The Government’s Role is Harmful

My view is that drug companies should be required to prove a drug is safe, not necessarily effective. This would enable a great many alternative remedies to be legally sold and used to treat diseases, as the doctor and the patient see fit.

There’s tons of clinical, case study and even placebo-controlled trial evidence for a whole variety of treatments the FDA considers “unproven.” The FDA demands an arduous series of trials that often prove nothing at all, but cost hundreds of millions.

In effect, the “unproven” treatments are, in reality, often proven – and the proven “treatments” often don’t work.

Because the FDA insists a treatment be safe AND effective – and also due to many other bureaucratic hurdles – it costs a stupefying amount of money to bring a new drug to market, and that is not possible with most alternative treatments.

The drug approval process for cancer drugs is largely a sham. A cancer drug has to add only a few more months – or even just weeks — to a typical patient’s life in order to be proclaimed “new and better.”

The reality is that it’s no better than existing drugs that are off-patent and cheap. The trial where the new drug outperformed the existing drug was just a statistical fluke.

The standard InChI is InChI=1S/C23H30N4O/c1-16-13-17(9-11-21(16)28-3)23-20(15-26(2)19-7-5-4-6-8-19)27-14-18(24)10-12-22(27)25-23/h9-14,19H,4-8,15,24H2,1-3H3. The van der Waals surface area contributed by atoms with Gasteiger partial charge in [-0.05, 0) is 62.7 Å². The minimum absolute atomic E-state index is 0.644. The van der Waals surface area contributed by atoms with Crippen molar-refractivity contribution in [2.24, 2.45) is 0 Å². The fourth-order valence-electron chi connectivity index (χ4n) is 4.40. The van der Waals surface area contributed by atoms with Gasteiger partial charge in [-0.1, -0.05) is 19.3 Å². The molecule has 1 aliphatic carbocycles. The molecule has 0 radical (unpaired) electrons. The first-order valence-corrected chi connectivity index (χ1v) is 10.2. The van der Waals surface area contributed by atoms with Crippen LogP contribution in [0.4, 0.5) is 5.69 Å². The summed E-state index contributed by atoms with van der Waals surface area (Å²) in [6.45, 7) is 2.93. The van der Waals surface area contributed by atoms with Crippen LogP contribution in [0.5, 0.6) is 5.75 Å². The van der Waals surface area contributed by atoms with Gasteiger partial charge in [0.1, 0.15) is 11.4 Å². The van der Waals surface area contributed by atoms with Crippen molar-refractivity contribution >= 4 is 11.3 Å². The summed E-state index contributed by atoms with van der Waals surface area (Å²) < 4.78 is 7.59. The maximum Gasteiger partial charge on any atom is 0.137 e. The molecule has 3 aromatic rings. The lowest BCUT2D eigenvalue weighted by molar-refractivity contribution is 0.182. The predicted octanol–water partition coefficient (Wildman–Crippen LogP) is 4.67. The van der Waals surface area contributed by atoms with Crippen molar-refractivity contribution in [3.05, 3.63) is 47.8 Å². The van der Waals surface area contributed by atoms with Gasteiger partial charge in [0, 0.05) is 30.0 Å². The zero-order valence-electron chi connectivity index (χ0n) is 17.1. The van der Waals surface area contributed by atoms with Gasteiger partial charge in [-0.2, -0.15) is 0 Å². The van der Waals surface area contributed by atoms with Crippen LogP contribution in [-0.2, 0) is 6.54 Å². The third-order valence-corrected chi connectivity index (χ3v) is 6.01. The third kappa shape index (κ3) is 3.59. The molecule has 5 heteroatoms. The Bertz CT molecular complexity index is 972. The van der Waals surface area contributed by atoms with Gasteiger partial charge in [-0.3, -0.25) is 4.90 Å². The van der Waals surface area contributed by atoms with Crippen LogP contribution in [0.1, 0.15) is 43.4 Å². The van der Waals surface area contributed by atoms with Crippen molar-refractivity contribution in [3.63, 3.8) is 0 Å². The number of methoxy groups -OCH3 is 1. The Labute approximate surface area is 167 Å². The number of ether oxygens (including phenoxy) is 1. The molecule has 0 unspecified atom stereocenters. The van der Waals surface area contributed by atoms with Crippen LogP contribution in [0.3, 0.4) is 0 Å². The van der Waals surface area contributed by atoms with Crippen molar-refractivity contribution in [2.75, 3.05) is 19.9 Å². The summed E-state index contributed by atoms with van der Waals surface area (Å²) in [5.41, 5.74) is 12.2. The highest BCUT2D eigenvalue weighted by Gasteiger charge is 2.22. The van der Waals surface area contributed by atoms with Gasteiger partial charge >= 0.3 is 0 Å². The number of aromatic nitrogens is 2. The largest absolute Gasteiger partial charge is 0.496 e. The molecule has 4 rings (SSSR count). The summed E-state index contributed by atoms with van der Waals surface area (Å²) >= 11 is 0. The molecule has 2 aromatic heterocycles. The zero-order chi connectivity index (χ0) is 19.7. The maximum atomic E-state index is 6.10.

There’s also evidence that chemotherapy for late-stage cancer does not extend life. Those patients would be better left alone – or doing alternatives. Yet the fraud goes on and on in which untold billions of dollars are spend on treatments that make the patients more miserable than they are if untreated.

The FDA’s onerous approval process is the main reason drugs are so expensive, they send patients into bankruptcy.


  1. https://www.ncbi.nlm.nih.gov/pmc/articles/PMC6559784/
  2. https://jamanetwork.com/journals/jamainternalmedicine/fullarticle/2733561
  3. https://jamanetwork.com/journals/jamainternalmedicine/fullarticle/2733563
  4. https://jamanetwork.com/journals/jamainternalmedicine/fullarticle/2733557?resultClick=1